Dealing with Elias’ mane has always been a problem in the theater department. Taken out of the ponytail he usually wears, it falls past his shoulders in curly brown strands that each has a mind of its own. In last year’s “Babes in Arms,” it got tucked up in a wig. But in this show it doesn’t need to be concealed.
Two hours in as the cast starts to rehearse the Emerald City scene, it’s clear everyone needs a break. Actors restlessly push through lines, breaking to hold their heads in their hands or massage their temples.
“Take five,” Becky finally calls through the PA.
“Thank you five,” everyone mumbles in near unison.
Ben settles on the edge of the stage and stretches back to lie down. Engy literally collapses at the center of the stage, curling her legs under her skirt. She lets out a quiet, nearly inaudible sigh.
It’s Tuesday of Tech week, and by now, the cast should have been running the show from start to finish. Lorraine and Todd are frustrated, but there are still little details to be worked on — like the last scene.
Engy starts from the top of her final song, “Home.”
I wish I was home, I wish I was back there with the things I been knowing. Wind that makes the tall trees bend into leaning —
“I can’t remember the words for some reason.”
Wind that makes the tall trees bend into leaning. Suddenly the snowflakes that fall have a meaning.
Sprinklin’ the scene, makes it all clean —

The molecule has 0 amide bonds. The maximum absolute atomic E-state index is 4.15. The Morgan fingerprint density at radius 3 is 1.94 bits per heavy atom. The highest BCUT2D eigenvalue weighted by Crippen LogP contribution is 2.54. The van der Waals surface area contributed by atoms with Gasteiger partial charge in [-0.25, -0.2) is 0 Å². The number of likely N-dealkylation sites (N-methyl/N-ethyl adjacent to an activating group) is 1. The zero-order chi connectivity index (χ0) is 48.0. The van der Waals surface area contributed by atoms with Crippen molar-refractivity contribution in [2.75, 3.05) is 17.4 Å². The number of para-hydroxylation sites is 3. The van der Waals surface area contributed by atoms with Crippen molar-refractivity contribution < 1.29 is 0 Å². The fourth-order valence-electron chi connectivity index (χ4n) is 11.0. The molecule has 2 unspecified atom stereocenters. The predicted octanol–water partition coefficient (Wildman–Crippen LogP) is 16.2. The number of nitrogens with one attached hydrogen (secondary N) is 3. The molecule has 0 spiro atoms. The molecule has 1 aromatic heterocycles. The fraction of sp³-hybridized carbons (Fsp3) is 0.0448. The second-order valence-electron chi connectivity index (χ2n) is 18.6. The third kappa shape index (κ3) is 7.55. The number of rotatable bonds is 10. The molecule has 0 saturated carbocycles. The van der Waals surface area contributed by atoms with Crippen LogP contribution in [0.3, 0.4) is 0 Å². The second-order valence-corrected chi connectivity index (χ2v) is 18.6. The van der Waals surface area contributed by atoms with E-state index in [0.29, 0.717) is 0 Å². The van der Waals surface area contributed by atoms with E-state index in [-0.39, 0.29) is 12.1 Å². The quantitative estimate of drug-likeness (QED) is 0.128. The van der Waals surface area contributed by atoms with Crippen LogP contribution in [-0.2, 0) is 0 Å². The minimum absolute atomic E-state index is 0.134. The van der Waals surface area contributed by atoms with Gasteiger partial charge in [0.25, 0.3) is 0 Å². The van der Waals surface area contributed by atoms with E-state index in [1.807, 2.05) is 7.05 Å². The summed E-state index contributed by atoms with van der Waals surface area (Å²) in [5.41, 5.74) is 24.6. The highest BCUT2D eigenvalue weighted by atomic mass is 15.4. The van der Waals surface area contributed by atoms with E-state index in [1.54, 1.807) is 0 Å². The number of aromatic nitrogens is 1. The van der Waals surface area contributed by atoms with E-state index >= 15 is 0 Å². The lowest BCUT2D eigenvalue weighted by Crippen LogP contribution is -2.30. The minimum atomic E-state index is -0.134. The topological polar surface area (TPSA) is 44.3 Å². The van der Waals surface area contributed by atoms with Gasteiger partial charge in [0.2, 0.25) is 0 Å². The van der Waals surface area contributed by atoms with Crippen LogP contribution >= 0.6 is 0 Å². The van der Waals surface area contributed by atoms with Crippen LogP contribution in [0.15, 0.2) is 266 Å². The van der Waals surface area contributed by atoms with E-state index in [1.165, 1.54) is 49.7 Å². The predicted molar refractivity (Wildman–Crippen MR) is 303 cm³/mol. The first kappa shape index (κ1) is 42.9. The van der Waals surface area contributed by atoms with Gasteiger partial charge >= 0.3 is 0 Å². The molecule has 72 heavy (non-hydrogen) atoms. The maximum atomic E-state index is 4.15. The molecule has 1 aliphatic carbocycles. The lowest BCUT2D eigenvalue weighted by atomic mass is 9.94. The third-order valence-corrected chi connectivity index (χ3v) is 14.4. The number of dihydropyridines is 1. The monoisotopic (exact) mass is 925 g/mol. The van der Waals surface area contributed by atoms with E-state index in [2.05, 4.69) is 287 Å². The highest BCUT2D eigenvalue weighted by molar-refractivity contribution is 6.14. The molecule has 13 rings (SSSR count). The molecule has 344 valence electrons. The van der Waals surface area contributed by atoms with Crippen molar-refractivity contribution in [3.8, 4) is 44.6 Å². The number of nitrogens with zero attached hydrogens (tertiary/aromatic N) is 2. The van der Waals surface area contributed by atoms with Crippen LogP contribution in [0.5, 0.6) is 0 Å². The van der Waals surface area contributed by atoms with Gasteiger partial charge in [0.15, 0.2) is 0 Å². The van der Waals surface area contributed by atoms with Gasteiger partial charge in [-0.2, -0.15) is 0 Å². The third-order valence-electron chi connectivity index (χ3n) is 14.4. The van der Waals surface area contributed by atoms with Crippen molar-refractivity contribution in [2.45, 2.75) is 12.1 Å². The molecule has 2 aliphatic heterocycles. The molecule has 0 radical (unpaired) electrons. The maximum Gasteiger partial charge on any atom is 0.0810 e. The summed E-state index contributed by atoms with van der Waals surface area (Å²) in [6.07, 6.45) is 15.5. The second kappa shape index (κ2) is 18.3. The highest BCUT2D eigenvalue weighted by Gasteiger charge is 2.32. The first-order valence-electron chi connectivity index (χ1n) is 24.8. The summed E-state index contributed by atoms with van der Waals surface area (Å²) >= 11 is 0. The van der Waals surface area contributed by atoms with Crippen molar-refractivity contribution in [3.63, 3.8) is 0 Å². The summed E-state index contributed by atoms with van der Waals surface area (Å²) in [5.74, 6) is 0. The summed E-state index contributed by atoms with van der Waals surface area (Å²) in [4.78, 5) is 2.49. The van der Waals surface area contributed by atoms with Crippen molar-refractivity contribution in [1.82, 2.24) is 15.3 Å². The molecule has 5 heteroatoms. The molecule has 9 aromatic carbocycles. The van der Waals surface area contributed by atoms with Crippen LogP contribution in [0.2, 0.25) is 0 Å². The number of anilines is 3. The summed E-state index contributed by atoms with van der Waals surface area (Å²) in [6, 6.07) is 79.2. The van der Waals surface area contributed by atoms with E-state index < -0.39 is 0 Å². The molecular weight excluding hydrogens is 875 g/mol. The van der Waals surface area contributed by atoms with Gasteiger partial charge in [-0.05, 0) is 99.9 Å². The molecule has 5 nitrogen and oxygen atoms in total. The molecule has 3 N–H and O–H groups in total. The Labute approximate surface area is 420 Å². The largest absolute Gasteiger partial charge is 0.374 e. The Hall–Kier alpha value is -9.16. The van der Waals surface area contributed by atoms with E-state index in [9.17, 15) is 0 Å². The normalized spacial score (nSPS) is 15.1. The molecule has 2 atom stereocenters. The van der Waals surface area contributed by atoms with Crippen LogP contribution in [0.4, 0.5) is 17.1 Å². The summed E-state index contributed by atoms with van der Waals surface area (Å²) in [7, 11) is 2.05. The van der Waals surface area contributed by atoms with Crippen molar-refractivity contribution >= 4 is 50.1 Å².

“Oh my god!” she cries as she begins to hum the missing lyrics.
Take three. Take four. She looks up to the sky and throws her hands out in frustration as she forgets again.
“You are so tired,” Lorraine says to Engy.
Engy struggles through the lyrics again but finally makes it to the final note. As she misses it, she sticks out her tongue with a huge smile.
Two days to opening night. That’s a wrap.
Engy is running around looking for Daron. She didn’t go to classes today and rolled in around 11. She spent her afternoon in a practice room, waiting for seventh period when the cast gave a preview of the show.
Daron rounds the corner with a tall, white Ithaca Bakery cup. She just nuked what remains of Engy’s tea from the morning — mostly lemon and a glob of honey in some water.
“Be careful, it’s really, really hot,” she tells Engy.
Engy’s thankful to have something to comfort her throat, even if it’s just honey and water.
A minute or two before places, the cast circles up in the black box for one more vocal warm-up. Everyone picks a note to sing as loud as they want. The combined sound is ugly and loud.
“10, 9, 8, 7, 6, 5, 4, 3, 2, 1,” they count down in unison.
It’s time for places.
The curtain lifts.
Kansas is sparse, with just a tilted house, a porch and a clothesline. Toto’s run away, and there’s a big storm coming.
Backstage, Tornado dancers decked out head to toe in black with rainbow colored ribbons tied to their arms form long lines, waiting to swoop up Dorothy and take her to Oz. Their black jazz shoes quietly swoosh on the ground as they start to walk.
“This here’s a big one,” Uncle Henry interrupts a moment between Em and Dorothy as he sprints across the stage.
Dancers come from all directions, some running through the aisles, others flying across the stage.